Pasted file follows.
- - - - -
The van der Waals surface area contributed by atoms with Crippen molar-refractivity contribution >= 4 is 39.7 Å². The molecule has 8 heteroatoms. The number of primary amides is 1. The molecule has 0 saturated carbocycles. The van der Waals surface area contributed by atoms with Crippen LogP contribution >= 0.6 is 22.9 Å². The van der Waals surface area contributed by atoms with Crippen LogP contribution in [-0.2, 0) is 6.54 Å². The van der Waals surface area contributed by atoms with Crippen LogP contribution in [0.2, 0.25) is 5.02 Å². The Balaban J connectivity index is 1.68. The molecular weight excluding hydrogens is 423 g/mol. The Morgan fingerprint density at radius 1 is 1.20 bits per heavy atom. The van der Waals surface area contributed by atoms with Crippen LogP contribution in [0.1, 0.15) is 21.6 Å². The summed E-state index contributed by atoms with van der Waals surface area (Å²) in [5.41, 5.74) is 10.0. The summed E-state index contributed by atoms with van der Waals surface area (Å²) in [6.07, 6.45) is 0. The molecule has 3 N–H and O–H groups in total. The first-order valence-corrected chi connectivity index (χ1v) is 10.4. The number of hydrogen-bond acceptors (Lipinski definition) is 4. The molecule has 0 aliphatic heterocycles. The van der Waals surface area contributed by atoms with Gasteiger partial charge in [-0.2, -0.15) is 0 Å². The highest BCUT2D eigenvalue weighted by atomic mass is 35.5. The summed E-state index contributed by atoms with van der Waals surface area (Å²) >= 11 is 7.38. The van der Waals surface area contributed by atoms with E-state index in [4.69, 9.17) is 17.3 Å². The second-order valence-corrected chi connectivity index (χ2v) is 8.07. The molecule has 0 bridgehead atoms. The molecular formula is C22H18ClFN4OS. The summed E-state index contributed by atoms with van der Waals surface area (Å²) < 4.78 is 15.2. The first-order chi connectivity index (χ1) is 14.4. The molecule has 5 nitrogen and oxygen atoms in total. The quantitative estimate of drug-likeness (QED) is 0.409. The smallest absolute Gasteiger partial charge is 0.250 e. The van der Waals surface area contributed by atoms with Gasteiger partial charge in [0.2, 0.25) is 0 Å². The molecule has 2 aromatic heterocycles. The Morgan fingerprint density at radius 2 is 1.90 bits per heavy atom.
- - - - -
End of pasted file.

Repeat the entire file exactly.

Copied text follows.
The van der Waals surface area contributed by atoms with Crippen molar-refractivity contribution >= 4 is 39.7 Å². The molecule has 8 heteroatoms. The number of primary amides is 1. The molecule has 0 saturated carbocycles. The van der Waals surface area contributed by atoms with Crippen LogP contribution >= 0.6 is 22.9 Å². The van der Waals surface area contributed by atoms with Crippen LogP contribution in [-0.2, 0) is 6.54 Å². The van der Waals surface area contributed by atoms with Crippen LogP contribution in [0.2, 0.25) is 5.02 Å². The Balaban J connectivity index is 1.68. The molecular weight excluding hydrogens is 423 g/mol. The Morgan fingerprint density at radius 1 is 1.20 bits per heavy atom. The van der Waals surface area contributed by atoms with Crippen LogP contribution in [0.1, 0.15) is 21.6 Å². The summed E-state index contributed by atoms with van der Waals surface area (Å²) in [5.41, 5.74) is 10.0. The summed E-state index contributed by atoms with van der Waals surface area (Å²) in [6.07, 6.45) is 0. The molecule has 3 N–H and O–H groups in total. The first-order valence-corrected chi connectivity index (χ1v) is 10.4. The number of hydrogen-bond acceptors (Lipinski definition) is 4. The molecule has 0 aliphatic heterocycles. The van der Waals surface area contributed by atoms with Gasteiger partial charge in [-0.2, -0.15) is 0 Å². The highest BCUT2D eigenvalue weighted by atomic mass is 35.5. The summed E-state index contributed by atoms with van der Waals surface area (Å²) >= 11 is 7.38. The van der Waals surface area contributed by atoms with E-state index in [4.69, 9.17) is 17.3 Å². The second-order valence-corrected chi connectivity index (χ2v) is 8.07. The molecule has 0 bridgehead atoms. The molecular formula is C22H18ClFN4OS. The summed E-state index contributed by atoms with van der Waals surface area (Å²) < 4.78 is 15.2. The first-order chi connectivity index (χ1) is 14.4. The molecule has 5 nitrogen and oxygen atoms in total. The quantitative estimate of drug-likeness (QED) is 0.409. The smallest absolute Gasteiger partial charge is 0.250 e. The van der Waals surface area contributed by atoms with Gasteiger partial charge in [0.2, 0.25) is 0 Å². The molecule has 2 aromatic heterocycles. The Morgan fingerprint density at radius 2 is 1.90 bits per heavy atom.